Polar bears (Ursus maritimus) are one of 4 marine mammal species managed by the U.S. Department of Interior. The USGS Alaska Science Center leads long–term research on polar bears to inform local, state, national and international policy makers regarding conservation of the species and its habitat.
Why is it important to study polar bears?
Importance of polar bears. Polar bears are at the top of the food chain and have an important role in the overall health of the marine environment. Over thousands of years, polar bears have also been an important part of the cultures and economies of Arctic peoples.
How do scientists learn about polar bears?
How do we track the bears? Scientists observe the bears in their natural habitats and use radio collars to track their movements. The collar sends signals via satellite that are used to plot the bear’s path. Only female polar bears can be tracked using radio collars.
Why are polar bears so mean?
They have huge bellies to fill and take advantage of food as it presents itself. They’re also dangerous because they’re skilled apex predators: they can easily outrun a human, and knock its head off with a swing of its pawed fist.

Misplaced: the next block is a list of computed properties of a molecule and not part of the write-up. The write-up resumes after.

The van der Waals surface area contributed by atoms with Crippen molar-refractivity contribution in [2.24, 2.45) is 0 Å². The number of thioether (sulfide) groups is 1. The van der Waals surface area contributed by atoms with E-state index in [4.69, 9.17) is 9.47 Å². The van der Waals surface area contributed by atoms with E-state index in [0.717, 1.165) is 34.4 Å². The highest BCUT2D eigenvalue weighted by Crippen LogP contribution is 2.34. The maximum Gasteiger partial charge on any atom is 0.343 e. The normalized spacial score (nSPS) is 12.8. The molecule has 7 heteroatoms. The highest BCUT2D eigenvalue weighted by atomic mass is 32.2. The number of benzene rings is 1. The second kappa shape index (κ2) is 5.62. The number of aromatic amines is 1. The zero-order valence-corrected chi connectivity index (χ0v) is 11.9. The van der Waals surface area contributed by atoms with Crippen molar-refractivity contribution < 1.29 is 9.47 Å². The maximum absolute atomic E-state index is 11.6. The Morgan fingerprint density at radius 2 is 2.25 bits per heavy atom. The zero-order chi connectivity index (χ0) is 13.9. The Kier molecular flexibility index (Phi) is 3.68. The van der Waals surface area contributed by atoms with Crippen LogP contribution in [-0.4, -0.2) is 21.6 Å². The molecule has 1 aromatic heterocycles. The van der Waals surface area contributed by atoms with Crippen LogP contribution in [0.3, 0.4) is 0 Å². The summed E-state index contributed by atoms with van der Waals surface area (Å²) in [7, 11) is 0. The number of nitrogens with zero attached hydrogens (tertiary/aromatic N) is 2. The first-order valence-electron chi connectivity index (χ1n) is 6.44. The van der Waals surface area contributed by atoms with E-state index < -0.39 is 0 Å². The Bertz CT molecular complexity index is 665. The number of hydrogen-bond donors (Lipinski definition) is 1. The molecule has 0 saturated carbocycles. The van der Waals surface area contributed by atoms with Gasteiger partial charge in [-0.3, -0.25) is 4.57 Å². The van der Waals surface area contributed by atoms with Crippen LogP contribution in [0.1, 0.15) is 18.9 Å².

Do polar bears eat fish?
Food Preferences & Resources
When other food is unavailable, polar bears will eat just about any animal they can get, including reindeer, small rodents, seabirds, waterfowl, fish, eggs, vegetation (including kelp), berries, and human garbage.
Do marine biologists study polar bears?
Marine mammalogists study the behaviour and habits of marine mammals. They can choose to specialize in: … other aquatic mammals (polar bears and sea otters)
Why does WWF track polar bears?
Our work. Tracking polar bears helps us to understand the impact that climate change and other threats are having on different polar bear populations. When fitting a bear with a collar, we obtain also important information about its health.
Why do they track bears?
Bears known to travel into urban and developed areas were safely tranquilized and fitted with a GPS collar that emits a signal, allowing park biologists to track their movements. … These interactions can be dangerous for both people and bears, often resulting in property damage and on occasion, bears being killed.